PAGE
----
Photo Friday- Honoring a Friend
Being 3,000 miles across the country when I heard of my dear friend’s passing last week has been extremely hard on me. I’ll return back east in a couple of weeks where we will gather to celebrate his life.
Ross struggled with drug addiction, in the end losing the battle. I’ve felt so isolated from my close knit group of friends while I’ve grieved his loss. I just want to squeeze his two boys and be there for my best friend who is handling this difficult situation with such grace and strength.
I’m drawn to the ocean when I need to work through something. I originally took several pictures of his name drawn in the sand as the sun began to set. Then I noticed two guys with video cameras about 10 yards away. We made eye contact and I asked if they would take my picture. I love the way the water just kisses Ross’s name. In that moment, I felt profound sadness while looking back at the sand.
Yet it was cathartic for me. I shared an extremely intimate part of my life with two perfect strangers who were determined to capture the tragic beauty of the moment.
One of the guys said that he doesn’t believe that people die, they graduate. The hit me to the core. This propelled me to share that Ross had died of a heroin overdose. The idea of him graduating gave me a sense of peace. His life was in turmoil. Thinking of his graduating to a better place made so much sense to me.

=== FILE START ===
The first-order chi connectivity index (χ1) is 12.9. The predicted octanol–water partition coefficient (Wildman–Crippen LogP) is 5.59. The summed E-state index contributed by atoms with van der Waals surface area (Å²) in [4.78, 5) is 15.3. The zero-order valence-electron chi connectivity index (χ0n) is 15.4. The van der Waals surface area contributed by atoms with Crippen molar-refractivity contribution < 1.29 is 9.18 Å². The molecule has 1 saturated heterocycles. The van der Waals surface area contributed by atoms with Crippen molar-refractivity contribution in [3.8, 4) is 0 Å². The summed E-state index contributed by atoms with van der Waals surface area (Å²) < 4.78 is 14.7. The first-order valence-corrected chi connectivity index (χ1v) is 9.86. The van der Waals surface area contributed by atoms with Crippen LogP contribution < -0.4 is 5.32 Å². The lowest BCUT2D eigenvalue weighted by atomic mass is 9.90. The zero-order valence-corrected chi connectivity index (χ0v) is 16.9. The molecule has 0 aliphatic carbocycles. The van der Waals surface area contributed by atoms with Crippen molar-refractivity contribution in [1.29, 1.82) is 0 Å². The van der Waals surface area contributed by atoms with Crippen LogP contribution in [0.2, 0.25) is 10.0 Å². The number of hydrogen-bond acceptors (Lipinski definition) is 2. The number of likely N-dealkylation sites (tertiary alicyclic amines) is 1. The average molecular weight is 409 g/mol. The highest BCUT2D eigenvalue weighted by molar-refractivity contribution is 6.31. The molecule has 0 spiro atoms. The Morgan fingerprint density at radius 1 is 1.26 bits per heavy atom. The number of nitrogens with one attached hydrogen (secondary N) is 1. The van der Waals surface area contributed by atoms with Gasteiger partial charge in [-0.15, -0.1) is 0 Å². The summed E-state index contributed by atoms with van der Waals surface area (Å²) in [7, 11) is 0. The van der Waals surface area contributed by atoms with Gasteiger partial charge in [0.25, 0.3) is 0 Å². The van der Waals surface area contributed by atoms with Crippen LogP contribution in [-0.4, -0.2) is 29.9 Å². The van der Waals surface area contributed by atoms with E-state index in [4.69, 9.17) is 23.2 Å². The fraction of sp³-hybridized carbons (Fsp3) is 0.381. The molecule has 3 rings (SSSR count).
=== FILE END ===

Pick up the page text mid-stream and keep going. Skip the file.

Two perfect strangers helped me say goodbye to my dear friend Ross. Their compassion was overwhelming. They were in the right place at the right time for me. Hugs, sympathy, compassion and artistry gave me peace. I’m grateful to Andre and David for embracing the girl at the beach who was mourning the loss of her friend.
I have unabashedly said, “I wish everyone had a migraine attack once.” In some twisted way, the coronavirus pandemic is doing just this. The entire world has just been hit, in a sense, by a migraine pandemic You wanna know why I wish every single person experiences a full-body, four-phased, 72-hour migraine attack? Because…
My dad gets ocular or retinal migraine attacks. He gets a visual aura that lasts 15-20 minutes and then he doesn’t get the head pain. Oddly, his attacks started after I became chronic.